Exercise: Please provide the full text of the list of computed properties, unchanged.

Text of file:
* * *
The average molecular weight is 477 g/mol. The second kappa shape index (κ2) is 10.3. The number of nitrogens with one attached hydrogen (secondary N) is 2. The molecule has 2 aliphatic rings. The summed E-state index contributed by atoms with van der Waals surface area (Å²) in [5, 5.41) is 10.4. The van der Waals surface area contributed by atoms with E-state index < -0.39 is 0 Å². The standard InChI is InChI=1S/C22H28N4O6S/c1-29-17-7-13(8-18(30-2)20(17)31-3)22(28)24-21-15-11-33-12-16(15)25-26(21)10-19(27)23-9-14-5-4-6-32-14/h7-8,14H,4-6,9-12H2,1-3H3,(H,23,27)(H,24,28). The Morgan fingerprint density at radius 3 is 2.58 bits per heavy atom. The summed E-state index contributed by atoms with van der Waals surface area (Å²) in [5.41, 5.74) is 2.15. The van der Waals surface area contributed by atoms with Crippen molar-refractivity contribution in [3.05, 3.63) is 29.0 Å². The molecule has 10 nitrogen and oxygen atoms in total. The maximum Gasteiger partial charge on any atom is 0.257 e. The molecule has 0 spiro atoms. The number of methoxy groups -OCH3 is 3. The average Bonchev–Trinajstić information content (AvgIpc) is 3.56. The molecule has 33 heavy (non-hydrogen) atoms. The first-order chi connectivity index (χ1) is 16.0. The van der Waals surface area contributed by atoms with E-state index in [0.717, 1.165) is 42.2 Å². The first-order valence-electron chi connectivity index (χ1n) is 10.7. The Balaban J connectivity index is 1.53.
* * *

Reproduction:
The average molecular weight is 477 g/mol. The second kappa shape index (κ2) is 10.3. The number of nitrogens with one attached hydrogen (secondary N) is 2. The molecule has 2 aliphatic rings. The summed E-state index contributed by atoms with van der Waals surface area (Å²) in [5, 5.41) is 10.4. The van der Waals surface area contributed by atoms with E-state index < -0.39 is 0 Å². The standard InChI is InChI=1S/C22H28N4O6S/c1-29-17-7-13(8-18(30-2)20(17)31-3)22(28)24-21-15-11-33-12-16(15)25-26(21)10-19(27)23-9-14-5-4-6-32-14/h7-8,14H,4-6,9-12H2,1-3H3,(H,23,27)(H,24,28). The Morgan fingerprint density at radius 3 is 2.58 bits per heavy atom. The summed E-state index contributed by atoms with van der Waals surface area (Å²) in [5.41, 5.74) is 2.15. The van der Waals surface area contributed by atoms with Crippen molar-refractivity contribution in [3.05, 3.63) is 29.0 Å². The molecule has 10 nitrogen and oxygen atoms in total. The maximum Gasteiger partial charge on any atom is 0.257 e. The molecule has 0 spiro atoms. The number of methoxy groups -OCH3 is 3. The average Bonchev–Trinajstić information content (AvgIpc) is 3.56. The molecule has 33 heavy (non-hydrogen) atoms. The first-order chi connectivity index (χ1) is 16.0. The van der Waals surface area contributed by atoms with E-state index in [0.717, 1.165) is 42.2 Å². The first-order valence-electron chi connectivity index (χ1n) is 10.7. The Balaban J connectivity index is 1.53.